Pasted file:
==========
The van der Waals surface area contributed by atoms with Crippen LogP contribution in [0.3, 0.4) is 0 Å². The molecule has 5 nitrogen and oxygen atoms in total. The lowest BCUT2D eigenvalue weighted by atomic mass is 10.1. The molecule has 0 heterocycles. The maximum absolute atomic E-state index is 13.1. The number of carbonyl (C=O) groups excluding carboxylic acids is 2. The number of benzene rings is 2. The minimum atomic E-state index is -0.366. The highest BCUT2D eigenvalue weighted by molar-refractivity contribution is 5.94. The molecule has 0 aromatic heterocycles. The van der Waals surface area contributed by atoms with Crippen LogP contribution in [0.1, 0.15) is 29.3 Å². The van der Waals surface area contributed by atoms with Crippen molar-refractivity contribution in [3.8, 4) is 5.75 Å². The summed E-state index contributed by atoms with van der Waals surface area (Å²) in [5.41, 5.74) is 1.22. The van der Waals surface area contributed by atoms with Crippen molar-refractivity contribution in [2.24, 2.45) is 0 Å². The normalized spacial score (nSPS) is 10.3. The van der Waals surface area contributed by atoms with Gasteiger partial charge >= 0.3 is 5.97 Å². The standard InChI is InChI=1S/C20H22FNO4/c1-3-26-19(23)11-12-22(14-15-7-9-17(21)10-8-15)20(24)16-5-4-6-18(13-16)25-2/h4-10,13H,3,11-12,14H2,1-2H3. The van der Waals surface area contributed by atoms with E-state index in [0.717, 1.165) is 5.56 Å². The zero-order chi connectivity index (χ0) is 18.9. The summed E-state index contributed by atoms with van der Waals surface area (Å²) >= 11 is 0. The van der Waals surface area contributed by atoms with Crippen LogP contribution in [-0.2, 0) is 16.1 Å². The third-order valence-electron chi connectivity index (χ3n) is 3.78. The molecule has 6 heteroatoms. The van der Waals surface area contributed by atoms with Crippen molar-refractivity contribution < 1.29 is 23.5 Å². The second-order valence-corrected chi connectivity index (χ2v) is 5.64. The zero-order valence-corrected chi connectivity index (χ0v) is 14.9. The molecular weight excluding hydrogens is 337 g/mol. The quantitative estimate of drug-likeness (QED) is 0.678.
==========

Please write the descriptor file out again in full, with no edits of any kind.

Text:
The van der Waals surface area contributed by atoms with Crippen LogP contribution in [0.3, 0.4) is 0 Å². The molecule has 5 nitrogen and oxygen atoms in total. The lowest BCUT2D eigenvalue weighted by atomic mass is 10.1. The molecule has 0 heterocycles. The maximum absolute atomic E-state index is 13.1. The number of carbonyl (C=O) groups excluding carboxylic acids is 2. The number of benzene rings is 2. The minimum atomic E-state index is -0.366. The highest BCUT2D eigenvalue weighted by molar-refractivity contribution is 5.94. The molecule has 0 aromatic heterocycles. The van der Waals surface area contributed by atoms with Crippen LogP contribution in [0.1, 0.15) is 29.3 Å². The van der Waals surface area contributed by atoms with Crippen molar-refractivity contribution in [3.8, 4) is 5.75 Å². The summed E-state index contributed by atoms with van der Waals surface area (Å²) in [5.41, 5.74) is 1.22. The van der Waals surface area contributed by atoms with Crippen molar-refractivity contribution in [2.24, 2.45) is 0 Å². The normalized spacial score (nSPS) is 10.3. The van der Waals surface area contributed by atoms with Gasteiger partial charge >= 0.3 is 5.97 Å². The standard InChI is InChI=1S/C20H22FNO4/c1-3-26-19(23)11-12-22(14-15-7-9-17(21)10-8-15)20(24)16-5-4-6-18(13-16)25-2/h4-10,13H,3,11-12,14H2,1-2H3. The van der Waals surface area contributed by atoms with E-state index in [0.717, 1.165) is 5.56 Å². The zero-order chi connectivity index (χ0) is 18.9. The summed E-state index contributed by atoms with van der Waals surface area (Å²) >= 11 is 0. The van der Waals surface area contributed by atoms with Crippen LogP contribution in [-0.2, 0) is 16.1 Å². The third-order valence-electron chi connectivity index (χ3n) is 3.78. The molecule has 6 heteroatoms. The van der Waals surface area contributed by atoms with Crippen molar-refractivity contribution < 1.29 is 23.5 Å². The second-order valence-corrected chi connectivity index (χ2v) is 5.64. The zero-order valence-corrected chi connectivity index (χ0v) is 14.9. The molecular weight excluding hydrogens is 337 g/mol. The quantitative estimate of drug-likeness (QED) is 0.678.